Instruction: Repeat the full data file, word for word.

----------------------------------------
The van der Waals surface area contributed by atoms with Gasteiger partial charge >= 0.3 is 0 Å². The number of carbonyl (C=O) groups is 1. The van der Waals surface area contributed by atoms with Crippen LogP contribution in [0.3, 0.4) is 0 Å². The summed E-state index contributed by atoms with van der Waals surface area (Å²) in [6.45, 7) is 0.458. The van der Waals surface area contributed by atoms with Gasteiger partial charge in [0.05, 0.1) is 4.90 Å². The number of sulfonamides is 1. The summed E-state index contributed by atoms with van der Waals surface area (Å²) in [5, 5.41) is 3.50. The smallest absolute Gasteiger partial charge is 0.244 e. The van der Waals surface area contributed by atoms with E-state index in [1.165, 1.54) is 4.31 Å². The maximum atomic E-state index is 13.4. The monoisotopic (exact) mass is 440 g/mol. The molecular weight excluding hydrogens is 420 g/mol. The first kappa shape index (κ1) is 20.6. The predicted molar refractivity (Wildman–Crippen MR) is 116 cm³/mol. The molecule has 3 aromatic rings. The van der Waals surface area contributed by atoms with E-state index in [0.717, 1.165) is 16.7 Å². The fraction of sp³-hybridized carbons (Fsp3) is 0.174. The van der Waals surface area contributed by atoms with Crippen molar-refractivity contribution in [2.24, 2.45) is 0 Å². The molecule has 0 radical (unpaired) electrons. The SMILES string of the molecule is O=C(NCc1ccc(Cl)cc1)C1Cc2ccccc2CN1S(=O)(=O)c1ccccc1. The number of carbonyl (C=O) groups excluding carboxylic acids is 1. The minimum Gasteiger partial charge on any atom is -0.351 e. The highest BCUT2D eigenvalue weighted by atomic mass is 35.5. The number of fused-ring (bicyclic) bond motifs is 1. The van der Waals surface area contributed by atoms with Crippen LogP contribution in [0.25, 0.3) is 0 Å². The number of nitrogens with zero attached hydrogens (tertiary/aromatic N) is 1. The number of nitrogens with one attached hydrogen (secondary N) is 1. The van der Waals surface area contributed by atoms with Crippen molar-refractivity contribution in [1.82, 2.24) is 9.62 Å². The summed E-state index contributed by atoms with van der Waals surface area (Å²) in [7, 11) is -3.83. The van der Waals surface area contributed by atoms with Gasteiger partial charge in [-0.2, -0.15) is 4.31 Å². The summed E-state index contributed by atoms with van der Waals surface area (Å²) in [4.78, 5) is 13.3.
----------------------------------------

The van der Waals surface area contributed by atoms with Gasteiger partial charge >= 0.3 is 0 Å². The number of carbonyl (C=O) groups is 1. The van der Waals surface area contributed by atoms with Crippen LogP contribution in [0.3, 0.4) is 0 Å². The summed E-state index contributed by atoms with van der Waals surface area (Å²) in [6.45, 7) is 0.458. The van der Waals surface area contributed by atoms with Gasteiger partial charge in [0.05, 0.1) is 4.90 Å². The number of sulfonamides is 1. The summed E-state index contributed by atoms with van der Waals surface area (Å²) in [5, 5.41) is 3.50. The smallest absolute Gasteiger partial charge is 0.244 e. The van der Waals surface area contributed by atoms with E-state index in [1.165, 1.54) is 4.31 Å². The maximum atomic E-state index is 13.4. The monoisotopic (exact) mass is 440 g/mol. The molecular weight excluding hydrogens is 420 g/mol. The first kappa shape index (κ1) is 20.6. The predicted molar refractivity (Wildman–Crippen MR) is 116 cm³/mol. The molecule has 3 aromatic rings. The van der Waals surface area contributed by atoms with E-state index in [0.717, 1.165) is 16.7 Å². The fraction of sp³-hybridized carbons (Fsp3) is 0.174. The van der Waals surface area contributed by atoms with Crippen molar-refractivity contribution in [2.24, 2.45) is 0 Å². The molecule has 0 radical (unpaired) electrons. The SMILES string of the molecule is O=C(NCc1ccc(Cl)cc1)C1Cc2ccccc2CN1S(=O)(=O)c1ccccc1. The number of carbonyl (C=O) groups excluding carboxylic acids is 1. The minimum Gasteiger partial charge on any atom is -0.351 e. The highest BCUT2D eigenvalue weighted by atomic mass is 35.5. The number of fused-ring (bicyclic) bond motifs is 1. The van der Waals surface area contributed by atoms with Crippen LogP contribution in [0.25, 0.3) is 0 Å². The number of nitrogens with zero attached hydrogens (tertiary/aromatic N) is 1. The number of nitrogens with one attached hydrogen (secondary N) is 1. The van der Waals surface area contributed by atoms with Crippen molar-refractivity contribution in [1.82, 2.24) is 9.62 Å². The summed E-state index contributed by atoms with van der Waals surface area (Å²) in [7, 11) is -3.83. The van der Waals surface area contributed by atoms with Gasteiger partial charge in [-0.2, -0.15) is 4.31 Å². The summed E-state index contributed by atoms with van der Waals surface area (Å²) in [4.78, 5) is 13.3.